That said, I DO NOT use a K&N on my F250 Powerstroke 4X4 for two reasons:

    The stock Donaldson filter is superior in off road use. It is designed to hold pounds of dirt. Ford had voided the warranty on diesel engines with K&N style filters that have been damaged due to injestion of dirt.

    A K&N style filter flows more air because it is less restrictive. Common sense will tell you less restriction can only come as a result of less filtration.

    I use a K&N on my 2004 Mach 1. It stays on paved roads.

    In many cases, just changing the air filter and/or catback exhaust will throw the air ratio (fuel mixture) on an engine beyond the point where the computer can compensate. This can result in a lean condition under wide open throttle and will require repogramming the engine computer (best done on a dyno )/
  16. Marauder.45

    Marauder.45 Can'tre-MemberS

    Nov 27, 2005
    Jersey Bore
    The right tune can really wake up a car. Tune is an easy way to unlock some power. It's also important to tune so you can balance the mods you have done. Especially if you get into gears, stall converters, etc etc.

    I have my tuner on speed dial.
  17. walkin' trails

    walkin' trails

    Apr 24, 2005
    I've used K&Ns in three vehicles I've had:

    - A filter in a 1992 Mustang LX 5.0/5 speed - No noticalbe power or mileage gains by its self, but car also had aftermarket exhaust, 180 degree thermostat, advanced timing, and Mobile 1 synthetic.

    - A 2000 Windstar w/ 3.8 V-6 - this one gave me a noticable seat of pants power gain and I picked up at least two MPG on highway after installation.

    - A 2003 Expedition 4X4 w/ 5.4. Possibly slight noticable gains in acceration, but not enough to get excited about and no improvements in gas mileage. After installation of a Gibson exhaust and Royal Purple synthetic with the K&N, I got my best ever highway mileage of 17.something.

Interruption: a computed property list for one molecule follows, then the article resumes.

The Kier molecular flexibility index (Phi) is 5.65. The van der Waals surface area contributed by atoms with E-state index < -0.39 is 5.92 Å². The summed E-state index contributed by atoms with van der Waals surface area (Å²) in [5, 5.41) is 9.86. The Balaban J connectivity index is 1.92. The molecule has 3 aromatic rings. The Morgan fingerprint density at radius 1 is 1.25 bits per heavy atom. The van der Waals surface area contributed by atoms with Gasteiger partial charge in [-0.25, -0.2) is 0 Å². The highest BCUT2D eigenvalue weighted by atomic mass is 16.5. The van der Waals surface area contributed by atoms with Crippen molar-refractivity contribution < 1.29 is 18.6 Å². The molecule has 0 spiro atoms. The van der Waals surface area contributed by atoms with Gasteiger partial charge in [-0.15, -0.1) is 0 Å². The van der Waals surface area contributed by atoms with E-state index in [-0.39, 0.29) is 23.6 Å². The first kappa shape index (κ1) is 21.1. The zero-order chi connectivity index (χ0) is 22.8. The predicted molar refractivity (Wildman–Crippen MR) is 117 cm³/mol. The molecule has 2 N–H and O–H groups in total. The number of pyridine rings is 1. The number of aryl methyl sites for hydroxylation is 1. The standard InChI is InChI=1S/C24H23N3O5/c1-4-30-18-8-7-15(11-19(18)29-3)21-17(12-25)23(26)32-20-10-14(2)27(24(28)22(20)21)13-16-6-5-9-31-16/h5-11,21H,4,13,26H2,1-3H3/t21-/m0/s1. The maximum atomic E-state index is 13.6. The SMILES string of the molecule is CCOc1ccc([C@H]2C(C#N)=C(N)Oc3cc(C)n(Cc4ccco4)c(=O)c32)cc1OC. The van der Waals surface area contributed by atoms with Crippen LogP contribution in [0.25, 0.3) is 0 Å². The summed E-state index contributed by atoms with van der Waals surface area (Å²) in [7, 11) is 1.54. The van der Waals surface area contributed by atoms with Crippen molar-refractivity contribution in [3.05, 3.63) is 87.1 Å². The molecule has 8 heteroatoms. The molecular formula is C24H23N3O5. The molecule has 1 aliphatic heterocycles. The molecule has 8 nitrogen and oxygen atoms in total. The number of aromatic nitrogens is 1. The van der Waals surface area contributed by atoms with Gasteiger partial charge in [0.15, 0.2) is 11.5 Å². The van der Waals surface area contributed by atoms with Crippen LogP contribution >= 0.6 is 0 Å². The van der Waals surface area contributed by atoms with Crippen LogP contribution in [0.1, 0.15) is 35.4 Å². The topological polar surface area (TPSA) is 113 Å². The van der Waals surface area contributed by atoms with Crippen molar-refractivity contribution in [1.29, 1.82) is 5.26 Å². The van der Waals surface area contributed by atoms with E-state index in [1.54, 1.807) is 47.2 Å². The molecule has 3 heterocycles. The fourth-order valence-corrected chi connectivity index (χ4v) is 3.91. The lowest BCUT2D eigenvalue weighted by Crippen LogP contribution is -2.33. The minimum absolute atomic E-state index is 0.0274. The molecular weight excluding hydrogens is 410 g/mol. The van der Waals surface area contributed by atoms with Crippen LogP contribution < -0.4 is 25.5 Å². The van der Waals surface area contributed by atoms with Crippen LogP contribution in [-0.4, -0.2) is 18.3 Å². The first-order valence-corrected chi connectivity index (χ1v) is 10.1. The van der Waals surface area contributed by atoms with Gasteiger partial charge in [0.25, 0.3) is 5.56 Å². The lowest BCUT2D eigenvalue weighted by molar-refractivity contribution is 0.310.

A buddy installed a K&N on his 94 F-150 4X4 with a 300 6 and an auto last year. He also tuned it up. When pulling a 2000 lb trailer, his mileage increased to about 18 from 14-15.

    My experience and observations have led me to conclude that a K&N possibly works best in a 6-banger. If I end up keeping my Expedition long enough, I may try a FIPK of some form or another, and the dry filters look promissing. Nevertheless, I've never experienced any problems resulting from their usage.
  18. skeeeter


    Dec 2, 2006
    I have used them and never felt any improvement in performance. What I did see is a lot more light when looking through the filter and I thought this would mean more dirt would go through. If you are a racer or engine builder this is the way to go. These filters actually filter better when dirty and the dirt absorbs the oil and then the dirt works as part of the filtering process. I cared my about how long my engine lasts than any proformance gain I can not notice or document at the track.
  19. Unless you do Intake, Exhaust, and software you wont really see any performance gains with JUST a K&N. That being said they are a really good filter and the oil fouling your MAF only happens if you over oil it. I've been running a K&N in two BMWs and have had ZERO problems.
  20. You wont see any performance gains unless you do Exhaust and a tune/chip. That being said the oil fouling up the MAF really only happens when it get over oiled by the user. I've used K&N filters in both my BMWs and have had ZERO problems. If you want to go for the poor mans CAI route, just debaffle your air box.